By Uttara Choudhury
NEW YORK: The US government is likely to ask India to issue a provisional arrest warrant for a high-flying Indian-American couple who are suspected of fleeing to India after allegedly defrauding the city of New York of at least $94 million, officials said on Wednesday.
Reddy and Padma Allen owned a computer consulting firm called TechnoDyne that pulled in millions in New York City contracts since 2005. Two weeks ago, the Allens were subpoenaed to testify before a grand jury about bribes they gave to corner CityTime contracts, but instead they gave US prosecutors the slip by boarding a jet for India.
Prosecutors resorted to indicting the NRI couple in absentia on Monday but the US government is likely to reach out to India's Ministry of External Affairs to request India’s help in tracking down the absconding couple.
“It is our belief that the Allens have fled to India. The US has an extradition treaty with India, so generally in cases of this nature we would alert the country,” an official from the Manhattan US Attorney’s office, told Firstpost. “They would then issue a provisional arrest warrant based on our charges. Once they are arrested they will be produced before an Indian court. The United States will then make a formal request for their extradition.”
The Indian-American couple and nine other contractors and technology consultants are charged in connection with an elaborate scheme to defraud New York City through a CityTime project meant to modernise a public payroll system for municipal employees. They siphoned off $94 million in kickbacks and ill-gotten gains, as the still-not-completed CityTime project ballooned in cost from $63 million to $600 million.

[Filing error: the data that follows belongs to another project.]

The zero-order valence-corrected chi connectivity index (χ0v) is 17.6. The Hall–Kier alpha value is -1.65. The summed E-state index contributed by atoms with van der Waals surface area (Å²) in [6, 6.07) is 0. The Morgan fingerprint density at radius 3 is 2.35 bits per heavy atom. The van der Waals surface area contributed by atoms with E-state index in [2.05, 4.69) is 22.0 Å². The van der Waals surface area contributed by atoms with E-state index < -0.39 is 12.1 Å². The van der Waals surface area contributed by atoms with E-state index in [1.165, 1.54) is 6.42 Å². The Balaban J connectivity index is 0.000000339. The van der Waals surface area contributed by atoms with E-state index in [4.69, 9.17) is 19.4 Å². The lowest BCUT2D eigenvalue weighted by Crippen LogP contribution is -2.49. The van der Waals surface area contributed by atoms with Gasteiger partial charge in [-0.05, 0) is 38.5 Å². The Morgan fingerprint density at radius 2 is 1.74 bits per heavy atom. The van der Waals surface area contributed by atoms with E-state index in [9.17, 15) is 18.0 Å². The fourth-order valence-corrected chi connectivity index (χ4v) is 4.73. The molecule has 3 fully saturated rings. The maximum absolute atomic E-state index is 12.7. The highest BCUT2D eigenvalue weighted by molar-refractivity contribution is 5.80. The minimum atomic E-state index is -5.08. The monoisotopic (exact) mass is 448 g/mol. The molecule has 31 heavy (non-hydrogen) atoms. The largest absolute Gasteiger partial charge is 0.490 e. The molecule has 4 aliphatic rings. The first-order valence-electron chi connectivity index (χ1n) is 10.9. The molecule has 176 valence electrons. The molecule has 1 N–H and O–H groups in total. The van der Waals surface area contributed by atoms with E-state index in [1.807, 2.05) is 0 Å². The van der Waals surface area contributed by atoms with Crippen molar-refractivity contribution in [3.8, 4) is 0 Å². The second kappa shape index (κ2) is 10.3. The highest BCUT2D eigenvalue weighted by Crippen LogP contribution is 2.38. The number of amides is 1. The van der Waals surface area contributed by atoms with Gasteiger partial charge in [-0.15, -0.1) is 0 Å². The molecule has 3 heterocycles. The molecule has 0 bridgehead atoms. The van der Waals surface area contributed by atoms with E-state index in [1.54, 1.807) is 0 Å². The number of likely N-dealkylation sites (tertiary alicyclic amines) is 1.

According to the indictment, between 2003 and 2010, at least $400 million of the $600 million spent on the project had been paid to TechnoDyne. Prosecutors said two employees of SAIC, the contractor the city hired to oversee CityTime, secretly pocketed $14 million in kickbacks from Reddy and Padma Allen who owned New Jersey-based TechnoDyne, by skimming $5 off every hourly charge the company submitted.
One SAIC employee, Carl Bell, has pleaded guilty and is cooperating with prosecutors. The other, Gerard Denault, has pleaded not guilty.
"We have developed evidence that the corruption on theCityTime project was epic in duration, magnitude, and scope. It served as a vehicle for an unprecedented fraud, which appears to have metastasized over time. But as stunning as the allegations are, our resolve is even stronger,” said Preet Bharara, the US Attorney for the Southern District of New York.
“We will not rest until — one way or another — every penny of fraud is recovered and returned to the City," added Bharara, who oversees more than 200 US lawyers handling many of the country’s most important cases in terrorism, organised crime, public corruption and financial fraud.
This case involves complicated financial transactions and attempts at money laundering. "Following the money in this charged criminal scheme was like tracking a ricocheting pinball from contractor to sub-contractor to shell companies and foreign bank accounts," said Rose Gill Hearn, commissioner of the Department of Investigation, whose office tracked years of bribes and kickbacks laundered through shell companies from Eastern Europe to India.
Until this financial scandal tumbled out of the cupboard, vivacious and successful Padma Allen, 43, was a strong role model for women in the Indian-American community. She was recognised in 2010 as one of Ernst & Young's entrepreneurs of the year in New Jersey.